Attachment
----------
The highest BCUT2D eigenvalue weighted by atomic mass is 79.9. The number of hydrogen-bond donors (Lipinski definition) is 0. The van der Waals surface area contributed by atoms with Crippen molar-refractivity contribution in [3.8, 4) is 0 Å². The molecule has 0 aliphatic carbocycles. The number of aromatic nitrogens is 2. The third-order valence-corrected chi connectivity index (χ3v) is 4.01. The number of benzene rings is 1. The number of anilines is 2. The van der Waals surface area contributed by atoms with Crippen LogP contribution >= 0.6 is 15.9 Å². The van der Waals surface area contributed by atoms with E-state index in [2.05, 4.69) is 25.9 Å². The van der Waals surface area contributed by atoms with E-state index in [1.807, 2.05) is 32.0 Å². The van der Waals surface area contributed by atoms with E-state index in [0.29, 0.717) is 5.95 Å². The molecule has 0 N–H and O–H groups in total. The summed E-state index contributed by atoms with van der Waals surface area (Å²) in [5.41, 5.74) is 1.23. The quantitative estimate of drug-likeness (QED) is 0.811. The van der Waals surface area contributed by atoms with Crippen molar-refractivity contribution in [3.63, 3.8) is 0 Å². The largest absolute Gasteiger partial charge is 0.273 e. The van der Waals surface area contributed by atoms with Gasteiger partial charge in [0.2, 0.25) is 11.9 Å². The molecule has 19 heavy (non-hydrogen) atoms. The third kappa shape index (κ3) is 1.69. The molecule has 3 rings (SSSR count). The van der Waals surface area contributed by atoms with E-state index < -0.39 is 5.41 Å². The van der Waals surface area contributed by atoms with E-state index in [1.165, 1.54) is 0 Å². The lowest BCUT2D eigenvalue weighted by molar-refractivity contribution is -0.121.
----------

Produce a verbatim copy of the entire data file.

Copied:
The highest BCUT2D eigenvalue weighted by atomic mass is 79.9. The number of hydrogen-bond donors (Lipinski definition) is 0. The van der Waals surface area contributed by atoms with Crippen molar-refractivity contribution in [3.8, 4) is 0 Å². The molecule has 0 aliphatic carbocycles. The number of aromatic nitrogens is 2. The third-order valence-corrected chi connectivity index (χ3v) is 4.01. The number of benzene rings is 1. The number of anilines is 2. The van der Waals surface area contributed by atoms with Crippen LogP contribution >= 0.6 is 15.9 Å². The van der Waals surface area contributed by atoms with E-state index in [2.05, 4.69) is 25.9 Å². The van der Waals surface area contributed by atoms with E-state index in [1.807, 2.05) is 32.0 Å². The van der Waals surface area contributed by atoms with E-state index in [0.29, 0.717) is 5.95 Å². The molecule has 0 N–H and O–H groups in total. The summed E-state index contributed by atoms with van der Waals surface area (Å²) in [5.41, 5.74) is 1.23. The quantitative estimate of drug-likeness (QED) is 0.811. The van der Waals surface area contributed by atoms with Crippen molar-refractivity contribution in [3.63, 3.8) is 0 Å². The largest absolute Gasteiger partial charge is 0.273 e. The van der Waals surface area contributed by atoms with Gasteiger partial charge in [0.2, 0.25) is 11.9 Å². The molecule has 19 heavy (non-hydrogen) atoms. The third kappa shape index (κ3) is 1.69. The molecule has 3 rings (SSSR count). The van der Waals surface area contributed by atoms with E-state index < -0.39 is 5.41 Å². The van der Waals surface area contributed by atoms with E-state index in [1.165, 1.54) is 0 Å². The lowest BCUT2D eigenvalue weighted by molar-refractivity contribution is -0.121.